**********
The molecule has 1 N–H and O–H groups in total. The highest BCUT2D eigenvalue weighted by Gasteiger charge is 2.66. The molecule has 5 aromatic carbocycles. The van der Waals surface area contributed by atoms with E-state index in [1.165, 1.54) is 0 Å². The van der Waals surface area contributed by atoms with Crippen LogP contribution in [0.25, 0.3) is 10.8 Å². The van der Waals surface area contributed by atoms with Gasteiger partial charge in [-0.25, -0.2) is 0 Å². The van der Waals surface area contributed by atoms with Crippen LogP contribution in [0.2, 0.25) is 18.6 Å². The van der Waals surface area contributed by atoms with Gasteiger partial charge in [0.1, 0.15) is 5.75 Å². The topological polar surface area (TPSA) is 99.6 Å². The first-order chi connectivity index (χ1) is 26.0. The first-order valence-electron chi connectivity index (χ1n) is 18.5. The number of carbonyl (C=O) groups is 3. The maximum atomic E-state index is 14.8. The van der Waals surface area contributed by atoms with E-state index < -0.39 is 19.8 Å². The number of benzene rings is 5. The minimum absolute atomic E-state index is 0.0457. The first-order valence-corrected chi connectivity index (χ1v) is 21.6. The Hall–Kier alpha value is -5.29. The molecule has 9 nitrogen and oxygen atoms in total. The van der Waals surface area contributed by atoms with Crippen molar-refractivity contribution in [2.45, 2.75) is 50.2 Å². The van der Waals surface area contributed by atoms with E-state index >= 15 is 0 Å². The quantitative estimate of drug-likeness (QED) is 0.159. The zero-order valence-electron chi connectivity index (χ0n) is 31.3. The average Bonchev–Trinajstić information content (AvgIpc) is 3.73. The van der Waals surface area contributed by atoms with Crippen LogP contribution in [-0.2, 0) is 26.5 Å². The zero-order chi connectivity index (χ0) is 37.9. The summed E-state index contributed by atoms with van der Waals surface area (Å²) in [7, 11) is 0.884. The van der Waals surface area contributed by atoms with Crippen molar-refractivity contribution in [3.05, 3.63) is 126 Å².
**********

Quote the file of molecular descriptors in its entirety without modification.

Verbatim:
The molecule has 1 N–H and O–H groups in total. The highest BCUT2D eigenvalue weighted by Gasteiger charge is 2.66. The molecule has 5 aromatic carbocycles. The van der Waals surface area contributed by atoms with E-state index in [1.165, 1.54) is 0 Å². The van der Waals surface area contributed by atoms with Crippen LogP contribution in [0.25, 0.3) is 10.8 Å². The van der Waals surface area contributed by atoms with Gasteiger partial charge in [-0.25, -0.2) is 0 Å². The van der Waals surface area contributed by atoms with Crippen LogP contribution in [0.2, 0.25) is 18.6 Å². The van der Waals surface area contributed by atoms with Gasteiger partial charge in [0.1, 0.15) is 5.75 Å². The topological polar surface area (TPSA) is 99.6 Å². The first-order chi connectivity index (χ1) is 26.0. The first-order valence-electron chi connectivity index (χ1n) is 18.5. The number of carbonyl (C=O) groups is 3. The maximum atomic E-state index is 14.8. The van der Waals surface area contributed by atoms with E-state index < -0.39 is 19.8 Å². The number of benzene rings is 5. The minimum absolute atomic E-state index is 0.0457. The first-order valence-corrected chi connectivity index (χ1v) is 21.6. The Hall–Kier alpha value is -5.29. The molecule has 9 nitrogen and oxygen atoms in total. The van der Waals surface area contributed by atoms with Crippen molar-refractivity contribution in [2.45, 2.75) is 50.2 Å². The van der Waals surface area contributed by atoms with E-state index >= 15 is 0 Å². The quantitative estimate of drug-likeness (QED) is 0.159. The zero-order valence-electron chi connectivity index (χ0n) is 31.3. The average Bonchev–Trinajstić information content (AvgIpc) is 3.73. The van der Waals surface area contributed by atoms with Crippen LogP contribution in [-0.2, 0) is 26.5 Å². The zero-order chi connectivity index (χ0) is 37.9. The summed E-state index contributed by atoms with van der Waals surface area (Å²) in [7, 11) is 0.884. The van der Waals surface area contributed by atoms with Crippen molar-refractivity contribution in [3.05, 3.63) is 126 Å².